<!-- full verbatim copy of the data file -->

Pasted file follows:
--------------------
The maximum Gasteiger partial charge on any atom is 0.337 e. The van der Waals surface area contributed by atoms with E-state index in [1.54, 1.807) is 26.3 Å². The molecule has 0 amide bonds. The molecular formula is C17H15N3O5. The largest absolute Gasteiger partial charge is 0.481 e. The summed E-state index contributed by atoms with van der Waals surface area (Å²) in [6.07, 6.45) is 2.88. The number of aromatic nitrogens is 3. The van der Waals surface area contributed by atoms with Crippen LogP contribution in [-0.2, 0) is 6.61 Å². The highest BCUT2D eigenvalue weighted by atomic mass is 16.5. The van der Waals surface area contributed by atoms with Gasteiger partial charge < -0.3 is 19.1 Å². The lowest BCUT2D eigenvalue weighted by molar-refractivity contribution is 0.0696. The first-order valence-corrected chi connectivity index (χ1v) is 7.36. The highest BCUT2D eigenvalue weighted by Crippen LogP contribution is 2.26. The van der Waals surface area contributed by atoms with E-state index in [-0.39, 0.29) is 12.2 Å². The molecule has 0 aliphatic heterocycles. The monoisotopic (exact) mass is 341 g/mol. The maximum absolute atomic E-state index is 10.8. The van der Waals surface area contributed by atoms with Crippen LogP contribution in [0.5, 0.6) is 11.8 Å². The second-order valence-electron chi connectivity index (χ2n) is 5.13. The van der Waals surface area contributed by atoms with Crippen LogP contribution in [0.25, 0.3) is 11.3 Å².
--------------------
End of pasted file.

The maximum Gasteiger partial charge on any atom is 0.337 e. The van der Waals surface area contributed by atoms with E-state index in [1.54, 1.807) is 26.3 Å². The molecule has 0 amide bonds. The molecular formula is C17H15N3O5. The largest absolute Gasteiger partial charge is 0.481 e. The summed E-state index contributed by atoms with van der Waals surface area (Å²) in [6.07, 6.45) is 2.88. The number of aromatic nitrogens is 3. The van der Waals surface area contributed by atoms with Crippen LogP contribution in [-0.2, 0) is 6.61 Å². The highest BCUT2D eigenvalue weighted by atomic mass is 16.5. The van der Waals surface area contributed by atoms with Gasteiger partial charge < -0.3 is 19.1 Å². The lowest BCUT2D eigenvalue weighted by molar-refractivity contribution is 0.0696. The first-order valence-corrected chi connectivity index (χ1v) is 7.36. The highest BCUT2D eigenvalue weighted by Crippen LogP contribution is 2.26. The van der Waals surface area contributed by atoms with E-state index in [-0.39, 0.29) is 12.2 Å². The molecule has 0 aliphatic heterocycles. The monoisotopic (exact) mass is 341 g/mol. The maximum absolute atomic E-state index is 10.8. The van der Waals surface area contributed by atoms with Crippen LogP contribution in [0.5, 0.6) is 11.8 Å². The second-order valence-electron chi connectivity index (χ2n) is 5.13. The van der Waals surface area contributed by atoms with Crippen LogP contribution in [0.25, 0.3) is 11.3 Å².